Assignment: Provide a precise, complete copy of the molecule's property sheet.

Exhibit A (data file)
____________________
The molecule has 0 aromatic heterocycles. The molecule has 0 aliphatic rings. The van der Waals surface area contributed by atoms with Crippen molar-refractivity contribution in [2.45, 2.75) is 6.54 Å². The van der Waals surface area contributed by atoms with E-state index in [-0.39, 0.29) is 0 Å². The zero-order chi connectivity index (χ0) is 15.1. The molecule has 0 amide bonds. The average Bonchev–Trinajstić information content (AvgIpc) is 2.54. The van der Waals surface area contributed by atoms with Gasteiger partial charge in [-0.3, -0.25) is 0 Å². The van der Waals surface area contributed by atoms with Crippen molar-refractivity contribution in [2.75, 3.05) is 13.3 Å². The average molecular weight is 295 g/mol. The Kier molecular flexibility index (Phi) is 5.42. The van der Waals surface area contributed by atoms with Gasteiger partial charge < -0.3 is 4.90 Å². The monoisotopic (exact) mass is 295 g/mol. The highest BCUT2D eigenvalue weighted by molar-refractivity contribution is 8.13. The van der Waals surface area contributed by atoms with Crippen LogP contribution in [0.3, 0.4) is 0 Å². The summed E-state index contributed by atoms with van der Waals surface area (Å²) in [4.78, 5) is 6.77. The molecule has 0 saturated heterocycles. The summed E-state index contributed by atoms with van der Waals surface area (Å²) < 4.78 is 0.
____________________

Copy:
The molecule has 0 aromatic heterocycles. The molecule has 0 aliphatic rings. The van der Waals surface area contributed by atoms with Crippen molar-refractivity contribution in [2.45, 2.75) is 6.54 Å². The van der Waals surface area contributed by atoms with E-state index in [-0.39, 0.29) is 0 Å². The zero-order chi connectivity index (χ0) is 15.1. The molecule has 0 amide bonds. The average Bonchev–Trinajstić information content (AvgIpc) is 2.54. The van der Waals surface area contributed by atoms with Gasteiger partial charge in [-0.3, -0.25) is 0 Å². The van der Waals surface area contributed by atoms with Crippen molar-refractivity contribution in [2.75, 3.05) is 13.3 Å². The average molecular weight is 295 g/mol. The Kier molecular flexibility index (Phi) is 5.42. The van der Waals surface area contributed by atoms with Gasteiger partial charge < -0.3 is 4.90 Å². The monoisotopic (exact) mass is 295 g/mol. The highest BCUT2D eigenvalue weighted by molar-refractivity contribution is 8.13. The van der Waals surface area contributed by atoms with Crippen LogP contribution in [0.3, 0.4) is 0 Å². The summed E-state index contributed by atoms with van der Waals surface area (Å²) in [4.78, 5) is 6.77. The molecule has 0 saturated heterocycles. The summed E-state index contributed by atoms with van der Waals surface area (Å²) < 4.78 is 0.